Flat roofs and balconies

Also see:

7.1.13Guarding to balconies

Balconies, and flat roofs to which persons have regular access other than for maintenance, shall be adequately guarded to minimise the risk of falling. Issues to be taken into account include:

  1. guarding
  2. stability of guarding
  3. strength and movement of masonry balcony walls
  4. durability and fixing of balustrading and guard rails
  5. access for maintenance.


Guarding should:

  • not be easily climbed
  • be to an adequate height
  • be toughened glass, laminated glass or glass blocks where glazed balustrading is used
  • not be fixed through the waterproofing unless suitable precautions are taken.

Stability of guarding

Guarding, including parapet walls, and balustrading used as guarding, should be designed in accordance with BS EN 1991-1-1 to resist horizontal loading and as required by the building regulations. Particular care is needed when the design incorporates balustrading fixed to parapet walls to ensure stability and prevent overturning. End fixings or returns may be needed to ensure stability.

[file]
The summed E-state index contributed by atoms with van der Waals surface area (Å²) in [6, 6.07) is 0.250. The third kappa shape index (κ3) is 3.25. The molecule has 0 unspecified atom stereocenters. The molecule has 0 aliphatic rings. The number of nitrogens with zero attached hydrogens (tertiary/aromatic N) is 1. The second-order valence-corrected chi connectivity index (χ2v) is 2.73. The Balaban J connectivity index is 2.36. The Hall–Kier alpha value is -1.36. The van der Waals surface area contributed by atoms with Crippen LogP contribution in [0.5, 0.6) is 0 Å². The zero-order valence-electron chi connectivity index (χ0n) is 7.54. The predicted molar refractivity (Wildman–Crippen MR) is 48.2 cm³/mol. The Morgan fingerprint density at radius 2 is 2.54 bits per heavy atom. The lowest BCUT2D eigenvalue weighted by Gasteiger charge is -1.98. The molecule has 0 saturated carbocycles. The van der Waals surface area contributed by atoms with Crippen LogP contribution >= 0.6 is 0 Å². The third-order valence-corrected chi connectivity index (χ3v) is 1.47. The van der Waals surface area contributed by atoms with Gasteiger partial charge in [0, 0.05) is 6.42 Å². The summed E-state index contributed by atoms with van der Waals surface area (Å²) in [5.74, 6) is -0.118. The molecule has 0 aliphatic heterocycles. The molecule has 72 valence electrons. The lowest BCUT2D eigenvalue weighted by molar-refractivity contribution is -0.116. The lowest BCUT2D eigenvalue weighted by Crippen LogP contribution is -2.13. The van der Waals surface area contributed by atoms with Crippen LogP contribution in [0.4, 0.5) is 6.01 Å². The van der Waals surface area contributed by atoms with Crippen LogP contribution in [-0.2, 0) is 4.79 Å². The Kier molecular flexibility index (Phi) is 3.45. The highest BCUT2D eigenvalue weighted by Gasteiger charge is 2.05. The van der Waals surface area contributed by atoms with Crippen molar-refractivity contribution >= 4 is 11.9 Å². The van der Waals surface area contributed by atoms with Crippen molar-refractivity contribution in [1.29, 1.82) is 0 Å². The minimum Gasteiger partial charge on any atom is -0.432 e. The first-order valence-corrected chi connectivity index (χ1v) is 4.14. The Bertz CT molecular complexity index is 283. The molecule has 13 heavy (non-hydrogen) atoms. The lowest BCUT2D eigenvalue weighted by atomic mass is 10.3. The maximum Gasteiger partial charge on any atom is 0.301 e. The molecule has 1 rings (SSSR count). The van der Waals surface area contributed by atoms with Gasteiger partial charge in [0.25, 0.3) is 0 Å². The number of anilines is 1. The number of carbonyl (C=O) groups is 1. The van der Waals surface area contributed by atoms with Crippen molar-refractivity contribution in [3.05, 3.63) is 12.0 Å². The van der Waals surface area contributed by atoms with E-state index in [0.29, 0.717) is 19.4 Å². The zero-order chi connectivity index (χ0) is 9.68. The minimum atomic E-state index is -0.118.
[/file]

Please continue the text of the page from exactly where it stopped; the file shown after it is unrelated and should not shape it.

In balcony walls (especially long balconies) the structural stability should be checked, as the DPC at the base of the wall can create a slip plane that can seriously limit the ability of the wall to resist horizontal forces. In such cases, it may be necessary to incorporate a ring beam or other support to ensure stability.

Strength and movement of masonry balcony walls

Masonry balcony walls should be built in accordance with Chapter 6.1 ‘External masonry walls’. In particular:

  • walls should incorporate strengthening as required by the design
  • movement joints should be provided in accordance with the design
  • copings should be firmly fixed.

Durability and fixing of balustrading and guard rails

Balustrading and guard rails should be of adequate durability and fixed securely. Also see Clause 7.1.4(a).

Access for maintenance

Provision should be made for safe future access to flat roofs for the purposes of maintenance.